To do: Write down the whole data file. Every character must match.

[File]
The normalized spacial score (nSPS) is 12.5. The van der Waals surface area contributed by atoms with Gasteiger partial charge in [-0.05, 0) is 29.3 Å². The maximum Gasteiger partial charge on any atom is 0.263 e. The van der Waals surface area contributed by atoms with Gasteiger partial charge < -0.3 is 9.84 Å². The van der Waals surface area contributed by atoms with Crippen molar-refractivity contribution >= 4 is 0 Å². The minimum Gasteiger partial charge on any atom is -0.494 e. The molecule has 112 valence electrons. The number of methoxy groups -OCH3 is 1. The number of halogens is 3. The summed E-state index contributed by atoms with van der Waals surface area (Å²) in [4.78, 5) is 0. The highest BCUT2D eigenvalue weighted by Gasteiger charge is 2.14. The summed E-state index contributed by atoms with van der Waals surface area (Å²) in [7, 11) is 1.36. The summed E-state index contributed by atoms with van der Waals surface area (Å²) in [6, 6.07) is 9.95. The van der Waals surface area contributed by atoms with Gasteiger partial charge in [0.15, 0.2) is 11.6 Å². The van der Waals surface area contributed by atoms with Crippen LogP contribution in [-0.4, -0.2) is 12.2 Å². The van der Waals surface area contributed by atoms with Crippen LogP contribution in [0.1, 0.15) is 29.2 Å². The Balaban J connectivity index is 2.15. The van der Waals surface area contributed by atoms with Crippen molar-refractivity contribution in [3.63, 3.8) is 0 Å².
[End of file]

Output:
The normalized spacial score (nSPS) is 12.5. The van der Waals surface area contributed by atoms with Gasteiger partial charge in [-0.05, 0) is 29.3 Å². The maximum Gasteiger partial charge on any atom is 0.263 e. The van der Waals surface area contributed by atoms with Gasteiger partial charge < -0.3 is 9.84 Å². The van der Waals surface area contributed by atoms with Crippen molar-refractivity contribution >= 4 is 0 Å². The minimum Gasteiger partial charge on any atom is -0.494 e. The molecule has 112 valence electrons. The number of methoxy groups -OCH3 is 1. The number of halogens is 3. The summed E-state index contributed by atoms with van der Waals surface area (Å²) in [4.78, 5) is 0. The highest BCUT2D eigenvalue weighted by Gasteiger charge is 2.14. The summed E-state index contributed by atoms with van der Waals surface area (Å²) in [7, 11) is 1.36. The summed E-state index contributed by atoms with van der Waals surface area (Å²) in [6, 6.07) is 9.95. The van der Waals surface area contributed by atoms with Gasteiger partial charge in [0.15, 0.2) is 11.6 Å². The van der Waals surface area contributed by atoms with Crippen LogP contribution in [-0.4, -0.2) is 12.2 Å². The van der Waals surface area contributed by atoms with Crippen LogP contribution in [0.1, 0.15) is 29.2 Å². The Balaban J connectivity index is 2.15. The van der Waals surface area contributed by atoms with Crippen molar-refractivity contribution in [3.63, 3.8) is 0 Å².